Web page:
Where, When and to Whom

2012 potato acreage and production outlook

Published in the March 2012 Issue Published online: Mar 05, 2012 Jerry Wright, President & CEO, United Potato Growe
Viewed 1531 time(s)

For the upcoming 2012 crop, United Potato Growers of America has chosen to not promote specific planting guidelines for its members. In forecasting the 2012 potato crop, UPGA's data analysis suggests that growers prepare for the following:

1) Expect trend-line yields to return: The last two years saw reduced production in key North American growing areas. Today's market is benefiting from the reduced supply. Don't bank on this happening for a third year in a row.

2) Increased demand for process potatoes in Washington, Idaho and Alberta could lead to increased processor contracting in those areas. If the 2012 crop returns to trend-line yields compounded by an increase in contracted acreage, the excess will likely spill into the fresh channel.

3) With no change in total planted potato acres from 2011 to 2012, a return to trend-line yields alone will produce a 5.5 percent increase in total North American production. Expect excess volume will spill into the fresh market.

4) A 5.5 percent increase in overall production will result in 25-30 million more hundredweight of consumable potatoes than were produced in 2011. While processors need and will use much of that increase, they cannot use all of it. UPGA anticipates that an excess of 5-7 million cwt will end up in the fresh market, significantly depressing the supply/demand dynamics of the last two years.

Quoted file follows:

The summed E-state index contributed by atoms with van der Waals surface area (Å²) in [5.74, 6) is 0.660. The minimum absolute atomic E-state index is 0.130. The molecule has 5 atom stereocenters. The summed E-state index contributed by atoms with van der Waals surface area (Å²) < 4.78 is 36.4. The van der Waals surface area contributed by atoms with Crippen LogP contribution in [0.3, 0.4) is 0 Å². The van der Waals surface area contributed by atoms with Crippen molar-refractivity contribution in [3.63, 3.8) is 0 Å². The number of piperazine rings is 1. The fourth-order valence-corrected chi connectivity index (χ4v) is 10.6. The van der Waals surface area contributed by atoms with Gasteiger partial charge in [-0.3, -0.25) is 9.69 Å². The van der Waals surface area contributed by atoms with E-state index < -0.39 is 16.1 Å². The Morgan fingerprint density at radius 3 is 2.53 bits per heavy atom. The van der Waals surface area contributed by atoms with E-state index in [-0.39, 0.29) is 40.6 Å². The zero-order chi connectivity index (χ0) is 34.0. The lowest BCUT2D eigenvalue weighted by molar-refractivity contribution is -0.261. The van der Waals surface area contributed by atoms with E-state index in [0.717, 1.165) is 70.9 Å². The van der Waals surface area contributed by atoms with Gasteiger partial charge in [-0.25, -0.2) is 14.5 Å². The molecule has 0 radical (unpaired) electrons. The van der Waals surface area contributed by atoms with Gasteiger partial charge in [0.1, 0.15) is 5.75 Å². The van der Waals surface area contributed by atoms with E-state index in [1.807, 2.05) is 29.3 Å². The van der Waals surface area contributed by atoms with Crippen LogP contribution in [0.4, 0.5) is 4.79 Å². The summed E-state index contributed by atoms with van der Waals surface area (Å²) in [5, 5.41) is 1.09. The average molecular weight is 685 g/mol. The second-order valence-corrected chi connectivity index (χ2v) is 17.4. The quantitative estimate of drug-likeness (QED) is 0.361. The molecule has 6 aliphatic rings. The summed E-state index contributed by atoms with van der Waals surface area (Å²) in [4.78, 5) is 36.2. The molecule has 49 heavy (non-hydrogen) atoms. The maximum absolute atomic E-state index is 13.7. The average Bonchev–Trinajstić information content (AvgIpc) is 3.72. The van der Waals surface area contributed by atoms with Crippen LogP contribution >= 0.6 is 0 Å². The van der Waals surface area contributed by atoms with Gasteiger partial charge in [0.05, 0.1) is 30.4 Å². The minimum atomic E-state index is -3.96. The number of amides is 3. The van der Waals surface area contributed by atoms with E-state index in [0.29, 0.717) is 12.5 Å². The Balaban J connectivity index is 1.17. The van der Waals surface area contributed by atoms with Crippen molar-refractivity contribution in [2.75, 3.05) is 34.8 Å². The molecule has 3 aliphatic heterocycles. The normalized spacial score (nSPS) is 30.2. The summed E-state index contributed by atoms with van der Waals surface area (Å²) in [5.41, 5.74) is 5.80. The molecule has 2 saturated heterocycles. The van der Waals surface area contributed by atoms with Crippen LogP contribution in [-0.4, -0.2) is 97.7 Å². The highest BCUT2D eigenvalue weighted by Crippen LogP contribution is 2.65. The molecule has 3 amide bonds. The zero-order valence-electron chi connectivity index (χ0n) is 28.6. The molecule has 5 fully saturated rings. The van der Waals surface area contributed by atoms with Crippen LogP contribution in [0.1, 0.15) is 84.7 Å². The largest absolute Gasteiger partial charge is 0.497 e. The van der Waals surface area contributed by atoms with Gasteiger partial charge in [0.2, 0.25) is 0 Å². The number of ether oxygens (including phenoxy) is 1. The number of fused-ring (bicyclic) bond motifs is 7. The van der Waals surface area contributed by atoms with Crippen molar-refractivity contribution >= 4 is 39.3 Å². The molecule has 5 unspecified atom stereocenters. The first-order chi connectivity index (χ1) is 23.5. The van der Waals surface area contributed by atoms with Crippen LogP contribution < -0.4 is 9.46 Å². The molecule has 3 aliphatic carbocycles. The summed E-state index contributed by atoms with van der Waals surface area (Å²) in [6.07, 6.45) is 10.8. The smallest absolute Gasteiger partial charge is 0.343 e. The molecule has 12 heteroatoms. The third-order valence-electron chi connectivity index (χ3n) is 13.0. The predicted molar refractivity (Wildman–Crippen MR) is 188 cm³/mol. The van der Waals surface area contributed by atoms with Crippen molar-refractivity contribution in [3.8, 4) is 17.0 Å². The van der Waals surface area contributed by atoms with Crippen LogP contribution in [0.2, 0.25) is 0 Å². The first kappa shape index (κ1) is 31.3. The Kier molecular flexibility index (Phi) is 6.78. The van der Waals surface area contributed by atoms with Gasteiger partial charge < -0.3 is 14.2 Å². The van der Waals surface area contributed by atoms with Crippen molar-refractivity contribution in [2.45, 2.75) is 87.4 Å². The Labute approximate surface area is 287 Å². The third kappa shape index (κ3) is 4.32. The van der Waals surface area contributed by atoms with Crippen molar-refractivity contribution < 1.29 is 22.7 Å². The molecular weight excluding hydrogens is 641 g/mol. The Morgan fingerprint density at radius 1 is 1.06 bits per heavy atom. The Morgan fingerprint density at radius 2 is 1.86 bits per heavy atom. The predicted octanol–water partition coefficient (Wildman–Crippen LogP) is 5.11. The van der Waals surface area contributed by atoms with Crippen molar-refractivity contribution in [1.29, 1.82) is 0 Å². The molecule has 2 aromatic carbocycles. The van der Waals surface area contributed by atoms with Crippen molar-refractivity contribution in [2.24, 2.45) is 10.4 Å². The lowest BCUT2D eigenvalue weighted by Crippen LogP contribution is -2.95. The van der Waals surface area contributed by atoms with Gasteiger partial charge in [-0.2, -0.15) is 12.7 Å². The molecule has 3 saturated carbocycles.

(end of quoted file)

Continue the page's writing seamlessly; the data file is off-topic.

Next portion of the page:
5) Should the above circumstances occur, the coming 2012 market has the real potential to be similar to 2009, where growers nationwide dumped over 7 million cwt to cattle feed and open washed processor grade averaged less than $1.

6) Reliable economic forecasts for 2012 indicate fresh growers, depending on region and market proximity, could likely see grower returns similar to 2009 levels, substantially below cost of production.

Today's potato growers have built significant equity over the past several years. This was the goal when UPGA began, and it has been accomplished. In light of the seriousness of the above circumstances, all growers would be wise to protect and minimize equity loss in the coming planting season by converting a percentage of 2011 potato acreage to an alternative crop in 2012. Additionally, before a single acre is planted in 2012, know exactly where, when and to whom it is dedicated, preferably by contract.